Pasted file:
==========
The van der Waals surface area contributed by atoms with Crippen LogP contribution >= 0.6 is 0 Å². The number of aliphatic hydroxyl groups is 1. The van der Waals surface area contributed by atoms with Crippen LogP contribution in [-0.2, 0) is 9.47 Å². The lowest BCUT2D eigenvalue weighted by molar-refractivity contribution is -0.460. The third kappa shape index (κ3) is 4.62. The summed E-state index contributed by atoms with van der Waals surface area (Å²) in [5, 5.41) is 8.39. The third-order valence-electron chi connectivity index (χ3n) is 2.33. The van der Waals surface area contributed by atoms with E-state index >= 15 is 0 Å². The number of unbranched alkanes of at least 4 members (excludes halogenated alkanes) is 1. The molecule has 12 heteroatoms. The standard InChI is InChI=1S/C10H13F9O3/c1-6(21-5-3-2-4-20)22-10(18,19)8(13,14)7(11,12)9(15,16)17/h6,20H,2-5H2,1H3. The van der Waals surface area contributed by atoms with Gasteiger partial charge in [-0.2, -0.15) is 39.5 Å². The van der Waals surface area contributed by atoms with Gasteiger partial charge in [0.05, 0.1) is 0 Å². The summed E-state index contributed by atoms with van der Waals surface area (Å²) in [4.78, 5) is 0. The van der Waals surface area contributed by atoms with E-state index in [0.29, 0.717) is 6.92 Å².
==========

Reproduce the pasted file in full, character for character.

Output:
The van der Waals surface area contributed by atoms with Crippen LogP contribution >= 0.6 is 0 Å². The number of aliphatic hydroxyl groups is 1. The van der Waals surface area contributed by atoms with Crippen LogP contribution in [-0.2, 0) is 9.47 Å². The lowest BCUT2D eigenvalue weighted by molar-refractivity contribution is -0.460. The third kappa shape index (κ3) is 4.62. The summed E-state index contributed by atoms with van der Waals surface area (Å²) in [5, 5.41) is 8.39. The third-order valence-electron chi connectivity index (χ3n) is 2.33. The van der Waals surface area contributed by atoms with E-state index >= 15 is 0 Å². The number of unbranched alkanes of at least 4 members (excludes halogenated alkanes) is 1. The molecule has 12 heteroatoms. The standard InChI is InChI=1S/C10H13F9O3/c1-6(21-5-3-2-4-20)22-10(18,19)8(13,14)7(11,12)9(15,16)17/h6,20H,2-5H2,1H3. The van der Waals surface area contributed by atoms with Gasteiger partial charge in [-0.2, -0.15) is 39.5 Å². The van der Waals surface area contributed by atoms with Gasteiger partial charge in [0.05, 0.1) is 0 Å². The summed E-state index contributed by atoms with van der Waals surface area (Å²) in [4.78, 5) is 0. The van der Waals surface area contributed by atoms with E-state index in [0.29, 0.717) is 6.92 Å².